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Is That a Threat? Social Media Monitoring and Student Privacy | Vanderbilt Journal of Entertainment & Technology Law

After last year’s school shooting in Parkland, Florida, law enforcement were criticized for failing to react to red flags on the perpetrator’s social media. Threatening social media behavior is increasingly common, and school districts often feel the need to monitor the internet for signs of potential safety incidents.

Social media threat services offer one solution. Companies like Social Sentinel and Geo Listening create a geofence around an educational institution and scan public social media within that radius. If a post contains a word or phrase that relates to violence or school, then the post is flagged for review and may be sent to a school administrator within a report. School administrators may then respond to the post as needed.

These services can play a vital role in school safety plans, but some fear that they do not adequately consider students’ privacy interests. For instance, many students decide to make their social media private or to delete inappropriate posts as they grow older. Social media threat services, however, allow school districts to retain a copy of these formerly-public and old posts. As a result, old student social media may be obtained through an open records request or used to confront a student about past behavior, which could negatively impact a student in the future.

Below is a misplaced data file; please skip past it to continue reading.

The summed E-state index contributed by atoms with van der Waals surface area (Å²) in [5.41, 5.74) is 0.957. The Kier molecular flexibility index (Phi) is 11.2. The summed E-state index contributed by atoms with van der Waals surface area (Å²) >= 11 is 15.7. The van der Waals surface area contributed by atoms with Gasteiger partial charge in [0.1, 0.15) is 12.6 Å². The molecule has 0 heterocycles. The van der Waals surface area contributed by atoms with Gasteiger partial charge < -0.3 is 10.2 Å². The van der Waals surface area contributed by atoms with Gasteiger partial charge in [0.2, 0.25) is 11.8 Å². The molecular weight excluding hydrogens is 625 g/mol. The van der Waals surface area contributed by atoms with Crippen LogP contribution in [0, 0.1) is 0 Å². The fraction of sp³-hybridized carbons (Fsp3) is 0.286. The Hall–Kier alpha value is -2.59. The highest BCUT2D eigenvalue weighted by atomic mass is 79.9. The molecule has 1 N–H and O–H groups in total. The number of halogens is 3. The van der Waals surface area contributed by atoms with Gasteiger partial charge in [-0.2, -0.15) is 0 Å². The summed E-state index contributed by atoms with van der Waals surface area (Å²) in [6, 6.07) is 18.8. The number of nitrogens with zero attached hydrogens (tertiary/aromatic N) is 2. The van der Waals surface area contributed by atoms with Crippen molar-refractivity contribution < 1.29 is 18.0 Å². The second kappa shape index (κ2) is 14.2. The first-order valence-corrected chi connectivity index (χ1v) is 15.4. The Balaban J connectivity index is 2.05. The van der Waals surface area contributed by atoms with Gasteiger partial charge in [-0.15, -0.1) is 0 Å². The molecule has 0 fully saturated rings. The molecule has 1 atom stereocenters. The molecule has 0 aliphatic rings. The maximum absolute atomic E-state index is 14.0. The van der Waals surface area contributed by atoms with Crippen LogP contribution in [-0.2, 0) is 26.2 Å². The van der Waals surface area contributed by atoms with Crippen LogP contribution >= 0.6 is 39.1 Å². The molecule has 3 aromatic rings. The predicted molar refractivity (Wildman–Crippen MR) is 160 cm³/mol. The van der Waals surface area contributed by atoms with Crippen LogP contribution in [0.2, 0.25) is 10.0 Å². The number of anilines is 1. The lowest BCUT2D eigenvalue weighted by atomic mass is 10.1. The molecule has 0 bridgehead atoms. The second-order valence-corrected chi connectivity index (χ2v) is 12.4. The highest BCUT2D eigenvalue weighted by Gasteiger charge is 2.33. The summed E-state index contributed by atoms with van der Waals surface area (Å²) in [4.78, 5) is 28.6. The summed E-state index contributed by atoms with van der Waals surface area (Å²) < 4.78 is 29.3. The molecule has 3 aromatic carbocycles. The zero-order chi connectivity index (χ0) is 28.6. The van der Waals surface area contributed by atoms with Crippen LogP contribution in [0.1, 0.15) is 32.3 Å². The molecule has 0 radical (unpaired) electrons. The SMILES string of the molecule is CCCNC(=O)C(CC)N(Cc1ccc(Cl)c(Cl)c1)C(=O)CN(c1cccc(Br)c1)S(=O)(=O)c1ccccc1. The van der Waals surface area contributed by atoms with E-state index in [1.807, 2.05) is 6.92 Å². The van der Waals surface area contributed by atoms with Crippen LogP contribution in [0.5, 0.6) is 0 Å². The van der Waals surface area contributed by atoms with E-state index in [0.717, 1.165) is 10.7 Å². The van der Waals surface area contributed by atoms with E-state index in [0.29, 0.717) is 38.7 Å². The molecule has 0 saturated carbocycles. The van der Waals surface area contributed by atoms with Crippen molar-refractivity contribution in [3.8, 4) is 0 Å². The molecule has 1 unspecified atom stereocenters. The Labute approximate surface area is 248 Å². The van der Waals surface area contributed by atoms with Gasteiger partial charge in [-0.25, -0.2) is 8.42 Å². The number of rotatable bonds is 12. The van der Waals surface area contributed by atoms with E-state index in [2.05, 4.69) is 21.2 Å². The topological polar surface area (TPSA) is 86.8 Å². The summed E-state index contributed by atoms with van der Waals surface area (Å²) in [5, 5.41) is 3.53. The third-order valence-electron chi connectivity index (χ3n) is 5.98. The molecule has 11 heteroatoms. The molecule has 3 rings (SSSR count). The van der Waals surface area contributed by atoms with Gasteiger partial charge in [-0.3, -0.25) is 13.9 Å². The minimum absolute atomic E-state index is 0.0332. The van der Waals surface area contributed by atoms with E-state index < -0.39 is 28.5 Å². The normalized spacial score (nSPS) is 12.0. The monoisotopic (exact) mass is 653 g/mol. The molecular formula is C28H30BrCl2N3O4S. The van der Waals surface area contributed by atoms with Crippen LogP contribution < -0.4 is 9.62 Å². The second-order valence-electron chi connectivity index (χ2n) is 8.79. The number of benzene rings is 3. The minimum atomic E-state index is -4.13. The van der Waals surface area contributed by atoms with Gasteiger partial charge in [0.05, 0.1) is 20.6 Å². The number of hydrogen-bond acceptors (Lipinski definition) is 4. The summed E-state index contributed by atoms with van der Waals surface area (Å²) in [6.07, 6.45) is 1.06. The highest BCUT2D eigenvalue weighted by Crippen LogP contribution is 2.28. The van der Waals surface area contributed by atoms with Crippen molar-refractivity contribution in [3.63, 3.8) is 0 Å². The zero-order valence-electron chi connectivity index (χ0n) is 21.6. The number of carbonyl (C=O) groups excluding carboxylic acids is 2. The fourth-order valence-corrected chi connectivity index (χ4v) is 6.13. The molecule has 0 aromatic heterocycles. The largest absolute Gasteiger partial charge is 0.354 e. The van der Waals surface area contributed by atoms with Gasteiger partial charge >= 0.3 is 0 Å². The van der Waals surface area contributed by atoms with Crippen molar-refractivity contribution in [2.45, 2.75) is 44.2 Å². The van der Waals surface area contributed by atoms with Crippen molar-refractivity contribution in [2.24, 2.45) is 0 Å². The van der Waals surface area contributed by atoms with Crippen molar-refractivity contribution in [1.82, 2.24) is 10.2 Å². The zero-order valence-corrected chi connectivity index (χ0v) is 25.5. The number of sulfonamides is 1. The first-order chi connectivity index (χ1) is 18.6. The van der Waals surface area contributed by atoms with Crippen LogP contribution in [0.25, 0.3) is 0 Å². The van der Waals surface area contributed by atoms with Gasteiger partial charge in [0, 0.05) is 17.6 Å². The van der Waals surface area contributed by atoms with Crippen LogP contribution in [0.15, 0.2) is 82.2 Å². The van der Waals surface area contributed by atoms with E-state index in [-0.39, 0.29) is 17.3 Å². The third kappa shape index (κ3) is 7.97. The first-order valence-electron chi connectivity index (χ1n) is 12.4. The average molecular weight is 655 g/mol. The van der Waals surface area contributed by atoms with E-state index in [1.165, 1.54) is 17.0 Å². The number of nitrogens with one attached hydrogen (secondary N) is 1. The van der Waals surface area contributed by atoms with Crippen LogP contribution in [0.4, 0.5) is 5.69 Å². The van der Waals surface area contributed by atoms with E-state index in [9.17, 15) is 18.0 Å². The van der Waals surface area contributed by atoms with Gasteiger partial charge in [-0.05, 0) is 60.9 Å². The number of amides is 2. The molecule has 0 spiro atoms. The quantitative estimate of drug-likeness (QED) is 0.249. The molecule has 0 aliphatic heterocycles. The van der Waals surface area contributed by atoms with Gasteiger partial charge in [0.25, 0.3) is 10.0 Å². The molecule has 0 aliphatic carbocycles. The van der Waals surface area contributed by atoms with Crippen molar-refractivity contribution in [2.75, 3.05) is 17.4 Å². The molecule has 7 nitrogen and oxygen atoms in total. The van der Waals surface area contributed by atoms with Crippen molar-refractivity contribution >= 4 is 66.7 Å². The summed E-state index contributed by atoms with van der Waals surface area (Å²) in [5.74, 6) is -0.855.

In 2015, California passed legislation to address student information and social media threat services. Section 49073.6 of the California Education Code requires school districts to notify students and families about any contracts with social media monitoring companies. Schools must also notify students of their rights to access and to request amendment of social media reports. Finally, schools must destroy any information gleaned from these services within a year of the student turning eighteen or leaving the school district.

California has taken an important first step in addressing student social media, and it will be interesting to see if other states follow its lead. Laws like this may help ensure that student privacy interests are considered as school safety plans engage with new technologies.

Alice Haston

 

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